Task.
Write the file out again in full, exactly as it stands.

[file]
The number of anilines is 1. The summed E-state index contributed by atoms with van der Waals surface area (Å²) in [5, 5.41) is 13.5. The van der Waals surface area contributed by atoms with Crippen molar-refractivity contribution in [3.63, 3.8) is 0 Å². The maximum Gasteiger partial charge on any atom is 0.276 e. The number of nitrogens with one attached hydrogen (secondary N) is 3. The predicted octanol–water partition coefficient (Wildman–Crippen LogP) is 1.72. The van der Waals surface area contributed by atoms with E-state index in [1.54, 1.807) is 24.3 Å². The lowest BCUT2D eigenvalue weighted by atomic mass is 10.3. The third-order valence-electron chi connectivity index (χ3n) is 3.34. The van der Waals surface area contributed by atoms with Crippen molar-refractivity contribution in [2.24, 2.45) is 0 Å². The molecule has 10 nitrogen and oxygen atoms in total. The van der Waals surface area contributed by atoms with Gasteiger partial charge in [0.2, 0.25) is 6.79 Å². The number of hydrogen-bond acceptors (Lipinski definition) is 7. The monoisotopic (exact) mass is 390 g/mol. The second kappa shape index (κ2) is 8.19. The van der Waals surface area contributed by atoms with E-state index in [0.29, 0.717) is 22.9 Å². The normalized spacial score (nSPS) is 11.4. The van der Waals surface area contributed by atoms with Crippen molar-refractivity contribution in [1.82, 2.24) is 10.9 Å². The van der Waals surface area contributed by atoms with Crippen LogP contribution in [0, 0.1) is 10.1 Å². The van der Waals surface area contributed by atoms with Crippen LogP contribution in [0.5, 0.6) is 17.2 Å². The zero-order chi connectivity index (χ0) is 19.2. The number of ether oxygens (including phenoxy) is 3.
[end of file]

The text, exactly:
The number of anilines is 1. The summed E-state index contributed by atoms with van der Waals surface area (Å²) in [5, 5.41) is 13.5. The van der Waals surface area contributed by atoms with Crippen molar-refractivity contribution in [3.63, 3.8) is 0 Å². The maximum Gasteiger partial charge on any atom is 0.276 e. The number of nitrogens with one attached hydrogen (secondary N) is 3. The predicted octanol–water partition coefficient (Wildman–Crippen LogP) is 1.72. The van der Waals surface area contributed by atoms with E-state index in [1.54, 1.807) is 24.3 Å². The lowest BCUT2D eigenvalue weighted by atomic mass is 10.3. The third-order valence-electron chi connectivity index (χ3n) is 3.34. The van der Waals surface area contributed by atoms with Crippen molar-refractivity contribution in [2.24, 2.45) is 0 Å². The molecule has 10 nitrogen and oxygen atoms in total. The van der Waals surface area contributed by atoms with Gasteiger partial charge in [0.2, 0.25) is 6.79 Å². The number of hydrogen-bond acceptors (Lipinski definition) is 7. The monoisotopic (exact) mass is 390 g/mol. The second kappa shape index (κ2) is 8.19. The van der Waals surface area contributed by atoms with E-state index in [0.29, 0.717) is 22.9 Å². The normalized spacial score (nSPS) is 11.4. The van der Waals surface area contributed by atoms with Crippen molar-refractivity contribution in [1.82, 2.24) is 10.9 Å². The van der Waals surface area contributed by atoms with Crippen LogP contribution in [0, 0.1) is 10.1 Å². The van der Waals surface area contributed by atoms with Crippen LogP contribution in [0.5, 0.6) is 17.2 Å². The zero-order chi connectivity index (χ0) is 19.2. The number of ether oxygens (including phenoxy) is 3.